A new lesson from the Fighting With Food project guides middle and high school students through the chemistry of how metals get into water, the toxicity of lead, and how nutrition can help combat the health effects of lead exposure.

Click here to view the entire series


Complete Sixth Grade
Sustainability Curriculum

Publix Super Markets, Inc. has joined efforts with FPES (Florida Press Educational Services) to bring this program to sixth grade students. This FREE NIE Program will show your sixth grade students how to become responsible members of the planet, and to respect all of the resources that it has to offer.

Downloads:

Flip Chart for Interactive White Boards
Note: Only classrooms with white boards will be able to run this file.

Complete supplement as PDF

Teachers Guide


Lesson plans for use with the e-Edition on Interactive White Boards

Included are basic lessons for an Elementary, Middle and Secondary classroom that can be utilized to introduce Language Arts and Social Studies activities.

Middle School Social Studies Lesson Plan
Middle and High School Language Arts Lesson Plan
High School Social Studies Lesson Plan
Elementary Social Studies Lesson Plan
Elementary and Middle School Language Arts Lesson Plan


For Grades 5-8 , week of June 20, 2016

1. College Football Lawsuits

As many as 50 class-action lawsuits are being filed by former college football players contesting how the National Collegiate Athletic Association, some football conferences, and individual colleges and universities have handled concussions. The first six lawsuits were filed by former players for Georgia, Auburn, Vanderbilt, Oregon, Utah and Penn State, seeking cash damages for lingering brain injuries and ailments ranging from loss of memory and cognitive function to dementia. Prior litigation led to a ruling that the NCAA create funds for concussion research and for testing and monitoring former players for brain trauma, but not all the players who are suing have agreed. The dangers of concussions have gotten more and more attention in recent years. In the newspaper or online, find and closely read stories about the effects of concussions on athletes in football, soccer and other sports. Use what you read to write a short editorial giving your opinion on what steps should be taken next, and why.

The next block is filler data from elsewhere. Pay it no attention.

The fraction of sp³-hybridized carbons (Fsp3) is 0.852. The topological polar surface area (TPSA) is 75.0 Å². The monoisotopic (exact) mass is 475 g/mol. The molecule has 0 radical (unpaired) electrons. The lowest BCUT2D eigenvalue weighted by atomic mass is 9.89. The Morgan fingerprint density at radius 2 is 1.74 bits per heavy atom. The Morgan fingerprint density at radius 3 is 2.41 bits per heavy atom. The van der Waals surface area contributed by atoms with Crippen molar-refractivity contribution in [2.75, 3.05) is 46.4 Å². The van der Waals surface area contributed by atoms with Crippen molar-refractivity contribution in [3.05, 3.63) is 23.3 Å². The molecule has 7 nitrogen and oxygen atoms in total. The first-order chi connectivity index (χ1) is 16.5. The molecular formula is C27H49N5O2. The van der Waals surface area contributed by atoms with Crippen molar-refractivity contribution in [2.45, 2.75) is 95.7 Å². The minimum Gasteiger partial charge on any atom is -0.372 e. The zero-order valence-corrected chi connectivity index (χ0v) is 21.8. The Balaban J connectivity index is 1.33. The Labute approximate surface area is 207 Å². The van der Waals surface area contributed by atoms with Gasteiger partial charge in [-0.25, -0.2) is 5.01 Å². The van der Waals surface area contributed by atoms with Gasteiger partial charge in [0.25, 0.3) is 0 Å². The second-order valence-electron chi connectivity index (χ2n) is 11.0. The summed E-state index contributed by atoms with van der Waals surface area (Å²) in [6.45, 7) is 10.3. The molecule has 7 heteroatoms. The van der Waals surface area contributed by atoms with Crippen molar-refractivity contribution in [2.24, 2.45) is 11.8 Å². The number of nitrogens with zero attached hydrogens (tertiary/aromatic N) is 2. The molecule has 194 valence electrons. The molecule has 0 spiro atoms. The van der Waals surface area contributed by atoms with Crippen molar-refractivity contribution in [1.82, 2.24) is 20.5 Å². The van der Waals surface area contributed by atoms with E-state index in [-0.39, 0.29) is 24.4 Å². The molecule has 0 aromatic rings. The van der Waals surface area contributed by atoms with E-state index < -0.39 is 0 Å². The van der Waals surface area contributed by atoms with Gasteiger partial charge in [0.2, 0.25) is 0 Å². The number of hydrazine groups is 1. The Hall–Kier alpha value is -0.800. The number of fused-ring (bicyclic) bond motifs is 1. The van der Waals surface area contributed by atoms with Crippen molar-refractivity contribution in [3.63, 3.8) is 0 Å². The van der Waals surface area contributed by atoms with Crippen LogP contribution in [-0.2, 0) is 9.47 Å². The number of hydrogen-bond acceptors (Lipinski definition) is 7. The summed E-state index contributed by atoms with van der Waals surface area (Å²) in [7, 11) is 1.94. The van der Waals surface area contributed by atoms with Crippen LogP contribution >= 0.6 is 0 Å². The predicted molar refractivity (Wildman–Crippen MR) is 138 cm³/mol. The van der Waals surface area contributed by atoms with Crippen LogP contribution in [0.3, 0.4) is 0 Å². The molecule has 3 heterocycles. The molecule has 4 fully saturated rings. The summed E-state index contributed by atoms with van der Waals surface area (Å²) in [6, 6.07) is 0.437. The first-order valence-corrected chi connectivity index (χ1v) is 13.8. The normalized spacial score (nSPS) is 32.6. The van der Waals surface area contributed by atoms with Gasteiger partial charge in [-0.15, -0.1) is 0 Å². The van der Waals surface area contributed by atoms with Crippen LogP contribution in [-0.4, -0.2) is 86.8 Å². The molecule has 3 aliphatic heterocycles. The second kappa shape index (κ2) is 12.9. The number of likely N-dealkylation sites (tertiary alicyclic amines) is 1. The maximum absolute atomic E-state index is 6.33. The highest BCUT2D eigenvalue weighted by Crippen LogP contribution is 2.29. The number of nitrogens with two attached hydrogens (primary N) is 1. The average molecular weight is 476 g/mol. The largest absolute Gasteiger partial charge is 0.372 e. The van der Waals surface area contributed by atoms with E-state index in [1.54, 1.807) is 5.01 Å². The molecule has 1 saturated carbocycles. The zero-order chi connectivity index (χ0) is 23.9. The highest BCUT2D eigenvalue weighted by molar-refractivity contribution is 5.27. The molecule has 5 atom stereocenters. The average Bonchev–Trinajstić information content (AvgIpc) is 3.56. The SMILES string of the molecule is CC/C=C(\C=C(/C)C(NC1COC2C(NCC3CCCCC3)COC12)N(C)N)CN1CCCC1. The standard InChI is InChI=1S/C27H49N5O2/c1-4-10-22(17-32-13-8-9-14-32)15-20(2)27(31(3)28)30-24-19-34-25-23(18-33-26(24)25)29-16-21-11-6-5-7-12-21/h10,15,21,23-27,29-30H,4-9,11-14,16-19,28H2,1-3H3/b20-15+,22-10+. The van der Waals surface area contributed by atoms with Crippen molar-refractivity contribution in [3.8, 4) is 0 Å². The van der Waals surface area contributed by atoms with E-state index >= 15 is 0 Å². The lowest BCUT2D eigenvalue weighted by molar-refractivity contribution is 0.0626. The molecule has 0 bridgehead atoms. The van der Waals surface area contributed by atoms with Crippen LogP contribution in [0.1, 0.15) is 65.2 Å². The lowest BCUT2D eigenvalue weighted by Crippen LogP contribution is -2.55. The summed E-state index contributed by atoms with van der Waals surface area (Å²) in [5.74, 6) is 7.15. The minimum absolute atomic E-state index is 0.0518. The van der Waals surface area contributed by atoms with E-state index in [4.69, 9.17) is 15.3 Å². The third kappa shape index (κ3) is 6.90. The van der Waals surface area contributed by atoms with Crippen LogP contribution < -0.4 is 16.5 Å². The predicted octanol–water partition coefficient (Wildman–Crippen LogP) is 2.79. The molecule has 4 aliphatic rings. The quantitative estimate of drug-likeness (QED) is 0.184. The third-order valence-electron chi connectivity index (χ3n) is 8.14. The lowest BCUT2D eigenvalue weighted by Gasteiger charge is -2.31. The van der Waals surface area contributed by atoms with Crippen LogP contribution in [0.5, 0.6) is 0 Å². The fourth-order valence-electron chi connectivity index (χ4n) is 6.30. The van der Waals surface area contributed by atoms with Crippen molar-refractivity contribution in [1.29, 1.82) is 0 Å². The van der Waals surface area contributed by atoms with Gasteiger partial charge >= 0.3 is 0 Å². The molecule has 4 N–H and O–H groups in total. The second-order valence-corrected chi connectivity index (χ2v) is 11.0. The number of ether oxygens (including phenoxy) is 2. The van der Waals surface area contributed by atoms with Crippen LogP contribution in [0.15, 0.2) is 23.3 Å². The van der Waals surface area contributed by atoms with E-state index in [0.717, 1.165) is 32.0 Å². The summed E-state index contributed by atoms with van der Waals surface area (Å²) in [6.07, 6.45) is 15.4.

Core State Standards: Writing opinion pieces on topics or texts, supporting a point of view with reasons and information; citing specific textual evidence when writing or speaking to support conclusions.

2. Giraffe Population Down 40%

The world’s giraffe population has fallen 40 percent in just 15 years, a new study reports — and that makes giraffes more endangered than elephants. Unlike elephants, which are threatened by a worldwide demand for the ivory in their tusks, giraffes are at risk because of local African communities that hunt them as “bush meat” to be used as food. Researchers who worked on the study hope their report published in the science journal Nature Communications “will draw attention to the need for conservation” and protection of giraffes. All over the world people are calling attention to the need to protect endangered species. In the newspaper or online, find and closely read stories about an endangered species that needs protection. Use what you read to brainstorm an idea for a public service TV ad to call attention to the situation. Write an outline for your ad, including images you would use. Then write the opening scene.

Common Core State Standards: Writing narratives to develop real or imagined experiences or events; conducting short research projects that build knowledge about a topic; reading closely what a text says explicitly and to make logical inferences from it.